23 Yoga Philosophy with Diana Hulet
Yoga Philosophy with Diana
Diana has been practicing yoga for almost three decades because of how spacious her body feels—particularly in savasana—likely due to that subtle sensation of feeling fully alive while preparing for death. Her teaching is an offering of the poetic awareness of presence in the interplay of movement and stillness. She has been teaching in Portland for 14 years. She benefits from the teachings of James Morrison and Manorama; has been greatly influenced by Dana Flynn, Jasmine Tarkeshi, and Matthew Remski, and is inspired by her dog, nature, ancient texts and mystic poets. Diana weaves mindfulness and yoga philosophy into asana classes as a reverent recognition of the fact that, as she’s apt to saying, “We’re Dying!”
A closer look at the word “Vedanta” is revealing: “Vedanta” is a combination of two words: “Veda” which means “knowledge” and “anta” which means “the end of” or “the goal of.” In this context the goal of knowledge isn’t intellectual—the limited knowledge we acquire by reading books. “Knowledge” here means the knowledge of God as well as the knowledge of our own divine nature. Vedanta, then, is the search for Self-knowledge as well as the search for God.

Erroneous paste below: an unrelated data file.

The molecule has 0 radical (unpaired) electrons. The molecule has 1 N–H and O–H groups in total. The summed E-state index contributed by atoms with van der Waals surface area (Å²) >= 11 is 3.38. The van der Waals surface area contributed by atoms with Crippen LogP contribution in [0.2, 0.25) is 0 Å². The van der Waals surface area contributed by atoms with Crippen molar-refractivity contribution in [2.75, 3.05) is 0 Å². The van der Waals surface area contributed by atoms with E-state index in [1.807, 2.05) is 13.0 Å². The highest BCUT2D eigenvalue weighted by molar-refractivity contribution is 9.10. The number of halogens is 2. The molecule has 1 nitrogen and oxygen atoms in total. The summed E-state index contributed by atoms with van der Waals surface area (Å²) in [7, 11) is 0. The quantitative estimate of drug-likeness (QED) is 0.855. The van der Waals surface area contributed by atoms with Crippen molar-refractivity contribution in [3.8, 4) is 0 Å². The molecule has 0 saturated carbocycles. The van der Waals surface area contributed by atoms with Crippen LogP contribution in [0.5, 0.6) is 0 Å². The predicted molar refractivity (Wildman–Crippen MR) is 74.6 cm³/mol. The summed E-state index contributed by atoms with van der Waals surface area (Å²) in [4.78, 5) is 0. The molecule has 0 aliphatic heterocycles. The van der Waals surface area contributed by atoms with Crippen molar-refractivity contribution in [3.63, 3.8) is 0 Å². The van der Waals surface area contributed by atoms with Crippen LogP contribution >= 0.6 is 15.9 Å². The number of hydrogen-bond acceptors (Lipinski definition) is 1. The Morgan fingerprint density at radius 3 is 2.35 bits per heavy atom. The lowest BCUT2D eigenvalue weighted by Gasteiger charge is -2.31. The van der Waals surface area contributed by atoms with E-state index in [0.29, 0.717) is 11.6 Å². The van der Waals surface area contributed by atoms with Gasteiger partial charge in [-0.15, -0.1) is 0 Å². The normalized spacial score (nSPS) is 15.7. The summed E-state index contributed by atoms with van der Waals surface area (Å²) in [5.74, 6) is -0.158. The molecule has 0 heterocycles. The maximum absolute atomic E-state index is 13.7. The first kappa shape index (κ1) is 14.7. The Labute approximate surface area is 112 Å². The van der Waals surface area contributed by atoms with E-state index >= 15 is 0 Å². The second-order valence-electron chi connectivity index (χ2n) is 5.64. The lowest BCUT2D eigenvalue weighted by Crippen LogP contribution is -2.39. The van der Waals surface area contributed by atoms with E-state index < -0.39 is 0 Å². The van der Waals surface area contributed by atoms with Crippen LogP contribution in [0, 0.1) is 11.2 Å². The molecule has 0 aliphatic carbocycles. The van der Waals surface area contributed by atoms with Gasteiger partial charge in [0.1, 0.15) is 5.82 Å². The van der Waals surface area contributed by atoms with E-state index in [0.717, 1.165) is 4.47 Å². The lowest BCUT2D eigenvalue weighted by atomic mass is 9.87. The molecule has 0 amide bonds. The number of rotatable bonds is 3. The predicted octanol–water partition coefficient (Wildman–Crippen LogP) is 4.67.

We recorded this episode on the day of the dead, the day after Diana taught a Day of the Dead themed class. We focused on one of the most loved Upanishads, the Kata Upanishad, which can be translated as “death of the teacher.” It’s a story about a teenager named Nachiketa, who visits death to find out what happens after you die.
I don’t want to do a disservice to Diana’s explanation and discussion, so hop on over to the episode to learn more. Please feel free to get in touch with Diana on Instagram @dianahulet to ask any questions; I would love it if you could tag me in them, too! I would love to hear from you on what you want to hear discussed in future philosophy episodes, so get in touch on Instagram or Facebook at moyoga.lessproblems.
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